And just when the barn was about to be set fire, the best entrée of the night came in to save the day, the sweet potato ravioli with bacon. Not only was it good, it was crazy good. Then, they followed that up with two killer desserts, the rum soaked bread pudding, which was my favorite, as you can imagine, and the other were the salted caramel ice cream sandwiches which were pretty dope as well, to use a horribly dated expression that I’m hoping to bring back into style. The weakest of the three desserts were the warm chocolate brownies. They’re not exactly bad per se, but when you can get a better brownie at Pret, it kinda makes it seem ridiculous to pay over 10 bucks for something inferior.

Such a shame. I had higher hopes for Black Barn. Sure, it had its spots of brilliance, but they were lost in a sea of too much darkness. Or should I say “blackness?” Yet I still stand by what I said at the beginning. It’s definitely an upgrade from the previous tenant, even if the misses outnumber the hits.

2 teeth

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Highball & Harvest

4012 Central Florida Pkwy. Orlando, FL32837 • (407) 393-4422highballandharvest.com

Dining-N-Style-highball-harvest-Main

The JW Marriott and the Ritz Carlton are both so massive on their own that when you connect them it creates a structural morass the likes of an MC Escher drawing. And while you might wish you had Google maps to find your way through the Shining-like halls of this behemoth, there’s gold in them, thar hills! The treasure I speak of is Highball & Harvest a contemporary Southern restaurant located somewhere in the belly of the Ritz.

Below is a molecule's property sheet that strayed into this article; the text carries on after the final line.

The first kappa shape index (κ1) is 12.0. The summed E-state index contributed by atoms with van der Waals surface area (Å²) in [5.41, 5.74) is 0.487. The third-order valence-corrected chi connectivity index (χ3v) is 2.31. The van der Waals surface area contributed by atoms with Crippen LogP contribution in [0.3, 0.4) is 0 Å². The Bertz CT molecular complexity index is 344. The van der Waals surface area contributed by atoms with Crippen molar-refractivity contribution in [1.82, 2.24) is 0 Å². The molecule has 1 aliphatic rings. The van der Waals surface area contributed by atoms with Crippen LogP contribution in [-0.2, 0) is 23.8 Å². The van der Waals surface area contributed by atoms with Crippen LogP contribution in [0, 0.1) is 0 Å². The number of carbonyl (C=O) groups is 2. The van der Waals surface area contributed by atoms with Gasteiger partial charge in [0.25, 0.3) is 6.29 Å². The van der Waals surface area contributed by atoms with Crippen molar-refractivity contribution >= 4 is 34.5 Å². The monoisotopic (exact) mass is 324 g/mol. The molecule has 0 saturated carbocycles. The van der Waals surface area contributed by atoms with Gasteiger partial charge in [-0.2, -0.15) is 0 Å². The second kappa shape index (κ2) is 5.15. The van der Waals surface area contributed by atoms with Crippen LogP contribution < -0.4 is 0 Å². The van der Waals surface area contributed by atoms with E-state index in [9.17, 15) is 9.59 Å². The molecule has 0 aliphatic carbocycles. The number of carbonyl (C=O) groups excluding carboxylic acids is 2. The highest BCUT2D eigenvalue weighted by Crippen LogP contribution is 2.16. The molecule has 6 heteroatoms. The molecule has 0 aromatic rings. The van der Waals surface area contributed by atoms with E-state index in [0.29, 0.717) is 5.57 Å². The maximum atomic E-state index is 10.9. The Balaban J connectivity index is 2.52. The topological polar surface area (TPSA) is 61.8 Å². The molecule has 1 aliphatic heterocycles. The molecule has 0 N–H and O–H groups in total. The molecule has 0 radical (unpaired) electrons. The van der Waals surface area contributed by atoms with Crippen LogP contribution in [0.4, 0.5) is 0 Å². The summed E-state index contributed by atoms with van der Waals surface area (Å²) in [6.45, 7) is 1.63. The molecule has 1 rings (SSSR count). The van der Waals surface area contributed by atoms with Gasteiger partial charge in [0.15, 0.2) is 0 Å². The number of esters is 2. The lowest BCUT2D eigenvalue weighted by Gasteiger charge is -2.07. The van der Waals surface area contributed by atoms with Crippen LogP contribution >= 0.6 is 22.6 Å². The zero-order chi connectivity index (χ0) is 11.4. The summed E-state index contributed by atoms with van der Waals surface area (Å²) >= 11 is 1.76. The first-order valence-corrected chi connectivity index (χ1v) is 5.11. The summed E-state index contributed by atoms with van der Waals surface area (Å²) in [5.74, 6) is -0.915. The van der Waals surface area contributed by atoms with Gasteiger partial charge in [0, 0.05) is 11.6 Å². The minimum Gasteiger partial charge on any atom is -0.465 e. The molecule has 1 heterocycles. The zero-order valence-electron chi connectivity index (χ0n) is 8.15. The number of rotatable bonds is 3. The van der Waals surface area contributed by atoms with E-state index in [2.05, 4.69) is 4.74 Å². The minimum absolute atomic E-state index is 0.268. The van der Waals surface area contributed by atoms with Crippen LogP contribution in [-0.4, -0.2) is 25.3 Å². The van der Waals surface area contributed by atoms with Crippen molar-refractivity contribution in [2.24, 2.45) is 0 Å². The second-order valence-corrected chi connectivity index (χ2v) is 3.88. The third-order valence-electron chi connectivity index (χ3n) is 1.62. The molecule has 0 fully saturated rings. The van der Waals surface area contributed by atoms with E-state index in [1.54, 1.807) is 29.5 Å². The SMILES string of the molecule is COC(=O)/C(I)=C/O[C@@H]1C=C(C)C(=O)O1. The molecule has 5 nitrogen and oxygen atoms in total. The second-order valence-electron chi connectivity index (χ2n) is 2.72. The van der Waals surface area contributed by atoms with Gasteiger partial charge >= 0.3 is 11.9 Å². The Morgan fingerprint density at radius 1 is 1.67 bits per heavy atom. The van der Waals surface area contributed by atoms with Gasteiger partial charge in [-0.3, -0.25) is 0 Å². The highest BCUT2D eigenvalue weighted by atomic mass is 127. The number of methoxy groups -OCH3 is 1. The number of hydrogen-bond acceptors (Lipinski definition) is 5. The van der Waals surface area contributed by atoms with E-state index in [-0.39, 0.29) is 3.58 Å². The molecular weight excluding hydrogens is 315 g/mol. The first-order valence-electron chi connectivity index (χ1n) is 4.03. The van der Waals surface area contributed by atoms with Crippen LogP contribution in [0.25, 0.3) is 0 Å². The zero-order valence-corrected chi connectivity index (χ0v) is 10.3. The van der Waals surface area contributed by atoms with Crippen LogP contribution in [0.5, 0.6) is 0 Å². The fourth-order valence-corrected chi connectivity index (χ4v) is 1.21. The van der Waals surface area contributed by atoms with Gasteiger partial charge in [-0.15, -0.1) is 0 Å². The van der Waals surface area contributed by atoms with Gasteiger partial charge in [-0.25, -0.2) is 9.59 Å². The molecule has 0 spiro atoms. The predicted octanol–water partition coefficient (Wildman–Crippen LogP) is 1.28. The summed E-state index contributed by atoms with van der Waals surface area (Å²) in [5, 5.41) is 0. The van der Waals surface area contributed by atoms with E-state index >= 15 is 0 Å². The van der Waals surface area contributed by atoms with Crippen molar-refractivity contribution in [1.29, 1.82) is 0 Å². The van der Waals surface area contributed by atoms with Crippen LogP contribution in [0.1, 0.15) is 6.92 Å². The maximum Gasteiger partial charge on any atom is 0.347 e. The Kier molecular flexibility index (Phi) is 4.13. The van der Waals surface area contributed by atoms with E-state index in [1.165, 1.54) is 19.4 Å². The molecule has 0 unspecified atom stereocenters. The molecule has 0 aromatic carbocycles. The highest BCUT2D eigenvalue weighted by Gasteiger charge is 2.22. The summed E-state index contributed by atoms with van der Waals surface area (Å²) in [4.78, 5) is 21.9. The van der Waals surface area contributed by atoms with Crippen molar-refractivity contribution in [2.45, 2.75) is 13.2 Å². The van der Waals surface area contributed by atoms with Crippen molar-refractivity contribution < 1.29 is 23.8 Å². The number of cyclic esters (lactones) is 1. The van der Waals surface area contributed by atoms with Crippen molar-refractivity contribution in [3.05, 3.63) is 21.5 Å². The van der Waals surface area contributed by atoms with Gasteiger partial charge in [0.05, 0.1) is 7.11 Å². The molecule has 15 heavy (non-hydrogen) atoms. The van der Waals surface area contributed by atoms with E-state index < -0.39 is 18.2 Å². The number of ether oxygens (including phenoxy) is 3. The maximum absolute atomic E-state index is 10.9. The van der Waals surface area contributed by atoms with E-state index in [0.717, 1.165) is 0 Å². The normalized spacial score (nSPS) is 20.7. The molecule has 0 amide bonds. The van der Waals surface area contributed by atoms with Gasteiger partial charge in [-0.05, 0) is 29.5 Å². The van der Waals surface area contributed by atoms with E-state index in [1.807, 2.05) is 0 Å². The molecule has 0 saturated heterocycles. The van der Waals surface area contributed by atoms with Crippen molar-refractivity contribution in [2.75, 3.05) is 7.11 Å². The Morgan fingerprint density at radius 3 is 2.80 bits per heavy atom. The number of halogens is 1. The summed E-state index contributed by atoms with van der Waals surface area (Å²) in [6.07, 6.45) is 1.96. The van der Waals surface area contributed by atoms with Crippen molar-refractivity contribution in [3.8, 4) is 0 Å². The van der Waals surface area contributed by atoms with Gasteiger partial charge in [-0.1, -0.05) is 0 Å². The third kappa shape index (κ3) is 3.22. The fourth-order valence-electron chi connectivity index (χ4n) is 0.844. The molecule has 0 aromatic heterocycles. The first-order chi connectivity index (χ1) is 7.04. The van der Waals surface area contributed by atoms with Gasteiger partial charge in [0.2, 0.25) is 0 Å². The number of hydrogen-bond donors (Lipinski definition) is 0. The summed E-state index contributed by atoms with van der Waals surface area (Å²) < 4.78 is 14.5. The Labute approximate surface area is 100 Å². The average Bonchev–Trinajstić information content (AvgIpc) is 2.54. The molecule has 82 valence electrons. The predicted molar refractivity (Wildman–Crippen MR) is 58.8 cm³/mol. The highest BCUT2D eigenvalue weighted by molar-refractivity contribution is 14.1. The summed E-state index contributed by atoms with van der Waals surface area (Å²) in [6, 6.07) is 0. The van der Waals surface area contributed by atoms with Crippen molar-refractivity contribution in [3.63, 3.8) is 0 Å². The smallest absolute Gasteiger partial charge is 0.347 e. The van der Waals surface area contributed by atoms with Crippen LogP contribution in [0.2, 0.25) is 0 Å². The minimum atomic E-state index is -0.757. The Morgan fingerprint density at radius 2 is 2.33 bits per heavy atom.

The décor is a little all over the place, but ultimately passes as nice and the service is suspiciously friendly, perhaps I think that because I’m from New York City where most people that jolly are heavily medicated.

But our waiter’s chipper demeanor aside, he was also spot on with the recommendations, the first of which being the Parker House rolls . They are so good I actually recommend NOT ordering them, because the temptation to fill up on bread will be immense. Which means you’ll need to dig deep, mustering up some serious willpower so that you can enjoy the things to come. Things like the crab cakes with fried green tomatoes and remoulade. An ultimate worthy dish to the second power, proving tops in both the crab cake category as well as the fried green tomato.

Another dish I highly recommend is the blackened grouper. Cooked perfectly and placed over a bed of hominy ragu, adouille sausage and pickled okra.

On the mortal end of the spectrum I would place the kale salad the sticky toffee pudding and the donuts. None of them were bad or even mediocre, but they just didn’t wow like their predecessors.

I do, however, feel the need to expound upon the donuts as I applaud the presentation. Dusted cinnamon sugar donut bites served warm in a paper bag next to a tube of Nutella which you use to inject the donuts full of chocolaty wonder. It’s definitely good, but just shy of great.

But I don’t want to end things on a blah note, because I really did love this place. So, I have saved one of my favorite things for last, the cocktail. Called the Doc Holiday it comes in a copper mug filled to the brim with Tito’s vodka (not something I believe was around during Doc’s existence, but I’ll let it slide), ginger beer, grapefruit and blueberry jam. Plus hand-cut ice. Now I’m not exactly sure how hand-cut ice actually influences the flavor of the drink, but they seem to be very proud of it at H&H. And while I kid the things I love, I can’t say enough about this drink. In fact, it’s not just a drink, it’s an experience. As is Highball & Harvest in its entirely. Run. Don’t walk. Assuming you can actually find it.

4 teeth